Written by: Jorinde Berben
Image credit: Pickpik.com
I hesitate to write this post. It’s extremely close to me, and to my partner, obviously (I asked his consent before publishing this). It’s a sensitivite subject in general, we all hold very strong feelings on these matters.
So why write about sex at all, if it’s so tough? Because I feel that we need to change the tone in this conversation.
It’s not that we don’t talk about sex. We talk about it, we see it, we are bombarded with messages about sex. But very few of those messages have anything to do with love.
And yes, sex and love are two different things. But if you never talk about them in the same conversation, they start to lead two very separate lives was well. And that’s where the mix-up happens. Because for most of us, sex is part of your love life, and even if it isn’t right now, there is often a desire for a loving relationship with this level of intimacy included in it.
My history with sex is actually quite straightforward, though not a joyful one. As a young girl I’d already learned that the female body is a source of pleasure, mostly for men. Being attractive meant being physically appealing, no matter what you thought or felt. As a young girl, you know by the time you’re 10 what it takes to make yourself look sexy in the eyes of men. No young girl, in my opinion, should know this before she is ready to explore her own body. And even then, it shouldn’t ever be a concern at all.
I also learned at a young age that there is a lot of power in this sexuality. You can use it to manipulate, to influence, to be seen in some way.
As a woman, your body is both a source of pleasure and a source of danger. We know that men are physically stronger, and we’ve learned that our body may give cause to violence. The teasing and flirting I engaged in, was a way to seek out control in this difficult terrain. All of this already happened automatically before I ever realised I was doing it. It took a few therapy sessions to figure those patterns out and see what’s behind them.
I learned these messages and attitudes about sex through the general culture, my peers, mainstream media, and it was also confirmed by the adults in my life, subconsciously I’m sure. There would be remarks by adult men when we were teenagers, or we’d overhear conversations between men talking about women as if they had a right to judge their appearance. Women learn to do this too, of course. We sometimes talk about men in this way as well, though it is definitely not as prevalent. Our images of the ‘perfect man’ have less to do with body and more with attitude, though there are difficulties on that front as well.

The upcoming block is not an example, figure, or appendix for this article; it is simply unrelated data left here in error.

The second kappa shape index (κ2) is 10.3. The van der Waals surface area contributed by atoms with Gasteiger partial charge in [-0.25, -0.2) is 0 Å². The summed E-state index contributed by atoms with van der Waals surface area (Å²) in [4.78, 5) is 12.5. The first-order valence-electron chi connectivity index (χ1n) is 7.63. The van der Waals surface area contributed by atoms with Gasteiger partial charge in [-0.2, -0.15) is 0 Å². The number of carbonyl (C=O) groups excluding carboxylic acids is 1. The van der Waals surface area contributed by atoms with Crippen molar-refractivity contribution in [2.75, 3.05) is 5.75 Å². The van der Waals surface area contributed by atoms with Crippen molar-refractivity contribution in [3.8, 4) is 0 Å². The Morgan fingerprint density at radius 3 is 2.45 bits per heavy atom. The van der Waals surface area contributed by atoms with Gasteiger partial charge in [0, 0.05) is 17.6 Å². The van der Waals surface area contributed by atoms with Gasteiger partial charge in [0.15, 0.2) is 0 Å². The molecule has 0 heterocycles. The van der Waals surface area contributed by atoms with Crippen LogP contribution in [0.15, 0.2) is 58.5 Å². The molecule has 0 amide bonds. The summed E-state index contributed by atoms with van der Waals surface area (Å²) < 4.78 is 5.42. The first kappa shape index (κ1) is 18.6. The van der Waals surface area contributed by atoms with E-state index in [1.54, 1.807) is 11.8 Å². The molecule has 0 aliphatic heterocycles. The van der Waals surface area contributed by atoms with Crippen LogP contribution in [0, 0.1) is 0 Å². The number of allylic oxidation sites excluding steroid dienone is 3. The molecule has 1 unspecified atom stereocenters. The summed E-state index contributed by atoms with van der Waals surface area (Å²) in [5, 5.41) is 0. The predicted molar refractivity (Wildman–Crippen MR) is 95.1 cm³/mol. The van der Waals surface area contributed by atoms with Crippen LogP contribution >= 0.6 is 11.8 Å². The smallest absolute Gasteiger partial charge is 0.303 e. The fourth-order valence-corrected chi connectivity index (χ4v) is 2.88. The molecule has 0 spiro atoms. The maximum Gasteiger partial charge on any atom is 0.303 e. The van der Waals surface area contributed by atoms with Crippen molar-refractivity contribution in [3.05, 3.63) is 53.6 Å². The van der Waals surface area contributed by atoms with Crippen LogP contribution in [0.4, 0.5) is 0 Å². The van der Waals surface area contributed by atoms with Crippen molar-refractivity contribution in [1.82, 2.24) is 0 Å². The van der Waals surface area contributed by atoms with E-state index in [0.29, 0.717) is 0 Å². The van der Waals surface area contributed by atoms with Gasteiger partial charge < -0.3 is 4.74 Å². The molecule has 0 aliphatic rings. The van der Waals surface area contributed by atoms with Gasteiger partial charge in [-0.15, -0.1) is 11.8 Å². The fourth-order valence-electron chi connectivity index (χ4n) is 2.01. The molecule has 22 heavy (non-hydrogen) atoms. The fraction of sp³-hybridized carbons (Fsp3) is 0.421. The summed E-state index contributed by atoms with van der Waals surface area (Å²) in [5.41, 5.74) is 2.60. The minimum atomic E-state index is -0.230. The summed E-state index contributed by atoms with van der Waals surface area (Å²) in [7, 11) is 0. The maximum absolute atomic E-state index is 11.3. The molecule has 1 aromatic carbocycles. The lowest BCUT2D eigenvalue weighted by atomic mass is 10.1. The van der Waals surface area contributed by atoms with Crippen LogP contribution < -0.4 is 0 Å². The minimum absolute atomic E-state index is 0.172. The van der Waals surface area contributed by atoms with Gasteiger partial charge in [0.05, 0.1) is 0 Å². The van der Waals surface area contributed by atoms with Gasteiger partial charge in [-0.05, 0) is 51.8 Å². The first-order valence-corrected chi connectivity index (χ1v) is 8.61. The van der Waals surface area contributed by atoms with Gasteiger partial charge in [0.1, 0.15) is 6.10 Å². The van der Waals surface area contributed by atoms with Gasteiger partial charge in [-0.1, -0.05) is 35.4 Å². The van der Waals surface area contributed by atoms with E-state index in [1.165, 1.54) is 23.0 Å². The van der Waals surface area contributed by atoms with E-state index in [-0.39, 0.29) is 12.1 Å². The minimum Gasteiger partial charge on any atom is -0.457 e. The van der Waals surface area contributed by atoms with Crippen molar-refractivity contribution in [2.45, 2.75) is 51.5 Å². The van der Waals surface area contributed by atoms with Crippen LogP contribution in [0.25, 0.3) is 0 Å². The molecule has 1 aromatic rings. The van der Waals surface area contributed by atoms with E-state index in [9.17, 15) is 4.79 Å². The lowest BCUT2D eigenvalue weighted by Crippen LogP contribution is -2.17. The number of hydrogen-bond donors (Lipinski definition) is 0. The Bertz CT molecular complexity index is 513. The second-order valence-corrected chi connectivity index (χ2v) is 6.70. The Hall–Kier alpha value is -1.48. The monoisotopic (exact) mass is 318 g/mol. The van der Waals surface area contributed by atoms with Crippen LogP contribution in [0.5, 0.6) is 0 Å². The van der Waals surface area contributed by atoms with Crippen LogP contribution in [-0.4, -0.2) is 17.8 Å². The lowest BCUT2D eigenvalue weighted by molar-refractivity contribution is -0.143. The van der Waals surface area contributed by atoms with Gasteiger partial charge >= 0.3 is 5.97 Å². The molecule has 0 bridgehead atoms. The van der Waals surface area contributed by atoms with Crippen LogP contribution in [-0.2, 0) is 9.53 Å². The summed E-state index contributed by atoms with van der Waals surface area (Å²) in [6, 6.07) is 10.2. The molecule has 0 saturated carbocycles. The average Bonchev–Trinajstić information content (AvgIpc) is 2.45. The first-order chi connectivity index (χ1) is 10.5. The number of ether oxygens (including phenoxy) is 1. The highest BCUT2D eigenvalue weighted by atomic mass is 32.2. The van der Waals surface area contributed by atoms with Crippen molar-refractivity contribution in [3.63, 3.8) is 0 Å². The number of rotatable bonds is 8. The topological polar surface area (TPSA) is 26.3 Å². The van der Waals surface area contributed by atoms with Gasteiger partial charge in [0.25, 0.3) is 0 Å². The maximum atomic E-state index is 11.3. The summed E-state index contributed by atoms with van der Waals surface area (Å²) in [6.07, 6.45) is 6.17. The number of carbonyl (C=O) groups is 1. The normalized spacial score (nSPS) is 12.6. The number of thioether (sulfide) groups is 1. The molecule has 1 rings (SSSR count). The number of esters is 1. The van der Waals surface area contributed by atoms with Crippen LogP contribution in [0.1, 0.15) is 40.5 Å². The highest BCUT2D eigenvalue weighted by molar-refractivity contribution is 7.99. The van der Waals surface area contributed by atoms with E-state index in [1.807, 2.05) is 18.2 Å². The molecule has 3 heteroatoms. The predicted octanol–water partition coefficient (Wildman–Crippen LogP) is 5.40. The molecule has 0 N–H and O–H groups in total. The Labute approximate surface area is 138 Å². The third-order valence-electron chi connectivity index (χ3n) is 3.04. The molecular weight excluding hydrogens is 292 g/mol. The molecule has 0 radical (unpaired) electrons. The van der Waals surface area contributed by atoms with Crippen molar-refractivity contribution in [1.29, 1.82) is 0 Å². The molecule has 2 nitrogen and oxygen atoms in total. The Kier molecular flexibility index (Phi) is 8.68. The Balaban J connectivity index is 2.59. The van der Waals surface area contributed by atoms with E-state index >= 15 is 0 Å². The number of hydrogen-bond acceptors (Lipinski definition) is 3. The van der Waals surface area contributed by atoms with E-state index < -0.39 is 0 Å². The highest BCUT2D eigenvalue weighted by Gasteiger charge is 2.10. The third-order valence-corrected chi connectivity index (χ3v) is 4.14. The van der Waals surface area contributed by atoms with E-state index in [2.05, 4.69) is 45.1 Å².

So by the time I felt ready for love, sex had already become something on its own that had little to nothing to do with intimacy or love. It was just about pleasure, his more than mine, and my emotions were always very conflicted about it. I hardly knew it could be different, save from the Hollywood highlights of romance which were always fake anyways, right?
Fast forward to today, where I’m again at the (re)start of a relationship and we’ve decided to do this differently this time, slowly and very consciously.
I have the opportunity to re-learn what intimacy means, what touch can do, to explore myself and my partner in a very deliberate and open way, and I am so grateful for this second chance.
We were given an introduction about the Wheel of ConsentTM which has been a really exciting road to explore. If you want to learn more, there is a free set of video’s by Betty Martin on www.bettymartin.org.
Our conversations about sex, love and intimacy need to change. Not only for our sake, but for the sake of the children we’re raising. We want them to be able to express themselves openly, vulnerably and safely. We want them to enjoy all the wonders of love without losing themselves or hurting someone else. I hope I have enough power and wisdom to nuance what my children will pick up online or on the street, so they can enjoy all parts of intimacy when they are ready for it.
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